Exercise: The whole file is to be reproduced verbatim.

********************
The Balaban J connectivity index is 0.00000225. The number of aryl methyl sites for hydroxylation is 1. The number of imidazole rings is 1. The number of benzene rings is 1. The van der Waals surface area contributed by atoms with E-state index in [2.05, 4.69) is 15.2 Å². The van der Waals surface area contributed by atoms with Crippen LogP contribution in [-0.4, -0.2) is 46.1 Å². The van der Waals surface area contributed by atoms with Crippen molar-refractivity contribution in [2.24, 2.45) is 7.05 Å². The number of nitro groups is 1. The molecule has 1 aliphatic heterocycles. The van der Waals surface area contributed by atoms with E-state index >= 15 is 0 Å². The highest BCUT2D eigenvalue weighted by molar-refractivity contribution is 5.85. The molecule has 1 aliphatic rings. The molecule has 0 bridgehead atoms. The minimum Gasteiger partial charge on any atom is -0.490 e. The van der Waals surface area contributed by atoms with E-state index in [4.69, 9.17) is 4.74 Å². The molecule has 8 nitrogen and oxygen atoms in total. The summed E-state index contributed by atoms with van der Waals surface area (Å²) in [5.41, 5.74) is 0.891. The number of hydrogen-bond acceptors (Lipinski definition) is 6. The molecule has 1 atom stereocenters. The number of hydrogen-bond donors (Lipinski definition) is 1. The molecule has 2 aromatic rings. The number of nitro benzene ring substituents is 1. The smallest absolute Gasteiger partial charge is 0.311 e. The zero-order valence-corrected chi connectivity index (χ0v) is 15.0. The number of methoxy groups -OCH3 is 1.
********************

The Balaban J connectivity index is 0.00000225. The number of aryl methyl sites for hydroxylation is 1. The number of imidazole rings is 1. The number of benzene rings is 1. The van der Waals surface area contributed by atoms with E-state index in [2.05, 4.69) is 15.2 Å². The van der Waals surface area contributed by atoms with Crippen LogP contribution in [-0.4, -0.2) is 46.1 Å². The van der Waals surface area contributed by atoms with Crippen molar-refractivity contribution in [2.24, 2.45) is 7.05 Å². The number of nitro groups is 1. The molecule has 1 aliphatic heterocycles. The van der Waals surface area contributed by atoms with E-state index >= 15 is 0 Å². The highest BCUT2D eigenvalue weighted by molar-refractivity contribution is 5.85. The molecule has 1 aliphatic rings. The molecule has 0 bridgehead atoms. The minimum Gasteiger partial charge on any atom is -0.490 e. The van der Waals surface area contributed by atoms with E-state index in [4.69, 9.17) is 4.74 Å². The molecule has 8 nitrogen and oxygen atoms in total. The summed E-state index contributed by atoms with van der Waals surface area (Å²) in [5.41, 5.74) is 0.891. The number of hydrogen-bond acceptors (Lipinski definition) is 6. The molecule has 1 atom stereocenters. The number of hydrogen-bond donors (Lipinski definition) is 1. The molecule has 2 aromatic rings. The number of nitro benzene ring substituents is 1. The smallest absolute Gasteiger partial charge is 0.311 e. The zero-order valence-corrected chi connectivity index (χ0v) is 15.0. The number of methoxy groups -OCH3 is 1.